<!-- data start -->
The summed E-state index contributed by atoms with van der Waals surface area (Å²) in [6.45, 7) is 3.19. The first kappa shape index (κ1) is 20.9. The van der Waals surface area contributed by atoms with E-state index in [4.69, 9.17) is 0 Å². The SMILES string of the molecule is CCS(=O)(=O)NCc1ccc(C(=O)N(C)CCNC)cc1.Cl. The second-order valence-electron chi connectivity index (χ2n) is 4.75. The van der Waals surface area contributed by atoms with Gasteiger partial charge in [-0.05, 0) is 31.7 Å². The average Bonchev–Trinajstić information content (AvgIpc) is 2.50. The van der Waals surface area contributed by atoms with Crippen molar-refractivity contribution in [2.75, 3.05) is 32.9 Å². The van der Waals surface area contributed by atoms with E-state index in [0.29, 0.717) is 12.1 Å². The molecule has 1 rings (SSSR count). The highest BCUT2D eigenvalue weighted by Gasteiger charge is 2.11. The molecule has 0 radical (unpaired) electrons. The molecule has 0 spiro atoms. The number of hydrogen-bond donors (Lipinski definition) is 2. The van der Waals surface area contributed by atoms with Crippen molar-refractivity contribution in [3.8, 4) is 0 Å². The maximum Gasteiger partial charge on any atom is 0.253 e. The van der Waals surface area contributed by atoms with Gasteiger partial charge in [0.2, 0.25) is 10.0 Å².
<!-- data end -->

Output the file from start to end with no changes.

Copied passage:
The summed E-state index contributed by atoms with van der Waals surface area (Å²) in [6.45, 7) is 3.19. The first kappa shape index (κ1) is 20.9. The van der Waals surface area contributed by atoms with E-state index in [4.69, 9.17) is 0 Å². The SMILES string of the molecule is CCS(=O)(=O)NCc1ccc(C(=O)N(C)CCNC)cc1.Cl. The second-order valence-electron chi connectivity index (χ2n) is 4.75. The van der Waals surface area contributed by atoms with Gasteiger partial charge in [-0.05, 0) is 31.7 Å². The average Bonchev–Trinajstić information content (AvgIpc) is 2.50. The van der Waals surface area contributed by atoms with Crippen molar-refractivity contribution in [2.75, 3.05) is 32.9 Å². The van der Waals surface area contributed by atoms with E-state index in [0.29, 0.717) is 12.1 Å². The molecule has 1 rings (SSSR count). The highest BCUT2D eigenvalue weighted by Gasteiger charge is 2.11. The molecule has 0 radical (unpaired) electrons. The molecule has 0 spiro atoms. The number of hydrogen-bond donors (Lipinski definition) is 2. The van der Waals surface area contributed by atoms with Crippen molar-refractivity contribution in [3.8, 4) is 0 Å². The maximum Gasteiger partial charge on any atom is 0.253 e. The van der Waals surface area contributed by atoms with Gasteiger partial charge in [0.2, 0.25) is 10.0 Å².